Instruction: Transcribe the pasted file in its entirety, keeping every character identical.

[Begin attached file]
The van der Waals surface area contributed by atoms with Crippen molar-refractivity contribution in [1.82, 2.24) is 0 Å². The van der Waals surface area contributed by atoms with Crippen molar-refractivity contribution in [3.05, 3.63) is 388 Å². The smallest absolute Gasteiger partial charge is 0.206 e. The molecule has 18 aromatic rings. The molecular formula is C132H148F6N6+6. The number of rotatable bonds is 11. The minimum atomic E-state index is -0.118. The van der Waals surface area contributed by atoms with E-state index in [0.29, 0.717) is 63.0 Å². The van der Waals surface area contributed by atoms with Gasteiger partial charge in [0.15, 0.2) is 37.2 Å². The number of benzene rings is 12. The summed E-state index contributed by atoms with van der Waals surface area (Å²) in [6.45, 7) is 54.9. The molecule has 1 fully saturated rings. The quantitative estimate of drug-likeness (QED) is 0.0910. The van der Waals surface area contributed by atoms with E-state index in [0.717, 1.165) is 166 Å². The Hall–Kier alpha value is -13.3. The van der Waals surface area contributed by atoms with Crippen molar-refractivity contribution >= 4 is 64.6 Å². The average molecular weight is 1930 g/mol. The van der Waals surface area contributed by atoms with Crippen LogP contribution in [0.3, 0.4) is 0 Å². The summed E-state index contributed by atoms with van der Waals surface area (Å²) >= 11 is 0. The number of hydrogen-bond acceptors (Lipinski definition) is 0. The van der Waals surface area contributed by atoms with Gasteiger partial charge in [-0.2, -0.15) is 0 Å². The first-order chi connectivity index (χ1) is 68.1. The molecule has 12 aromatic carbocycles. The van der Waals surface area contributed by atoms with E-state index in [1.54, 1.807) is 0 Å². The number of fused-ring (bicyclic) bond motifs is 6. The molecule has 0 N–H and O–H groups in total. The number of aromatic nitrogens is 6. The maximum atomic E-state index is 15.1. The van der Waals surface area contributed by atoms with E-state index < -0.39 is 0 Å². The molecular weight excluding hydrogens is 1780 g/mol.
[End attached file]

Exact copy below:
The van der Waals surface area contributed by atoms with Crippen molar-refractivity contribution in [1.82, 2.24) is 0 Å². The van der Waals surface area contributed by atoms with Crippen molar-refractivity contribution in [3.05, 3.63) is 388 Å². The smallest absolute Gasteiger partial charge is 0.206 e. The molecule has 18 aromatic rings. The molecular formula is C132H148F6N6+6. The number of rotatable bonds is 11. The minimum atomic E-state index is -0.118. The van der Waals surface area contributed by atoms with E-state index in [0.29, 0.717) is 63.0 Å². The van der Waals surface area contributed by atoms with Gasteiger partial charge in [0.15, 0.2) is 37.2 Å². The number of benzene rings is 12. The summed E-state index contributed by atoms with van der Waals surface area (Å²) in [6.45, 7) is 54.9. The molecule has 1 fully saturated rings. The quantitative estimate of drug-likeness (QED) is 0.0910. The van der Waals surface area contributed by atoms with E-state index in [0.717, 1.165) is 166 Å². The Hall–Kier alpha value is -13.3. The van der Waals surface area contributed by atoms with Crippen molar-refractivity contribution >= 4 is 64.6 Å². The average molecular weight is 1930 g/mol. The van der Waals surface area contributed by atoms with Crippen LogP contribution in [0.3, 0.4) is 0 Å². The summed E-state index contributed by atoms with van der Waals surface area (Å²) >= 11 is 0. The number of hydrogen-bond acceptors (Lipinski definition) is 0. The van der Waals surface area contributed by atoms with Gasteiger partial charge in [-0.2, -0.15) is 0 Å². The first-order chi connectivity index (χ1) is 68.1. The molecule has 12 aromatic carbocycles. The van der Waals surface area contributed by atoms with E-state index in [1.54, 1.807) is 0 Å². The number of fused-ring (bicyclic) bond motifs is 6. The molecule has 0 N–H and O–H groups in total. The number of aromatic nitrogens is 6. The maximum atomic E-state index is 15.1. The van der Waals surface area contributed by atoms with E-state index < -0.39 is 0 Å². The molecular weight excluding hydrogens is 1780 g/mol.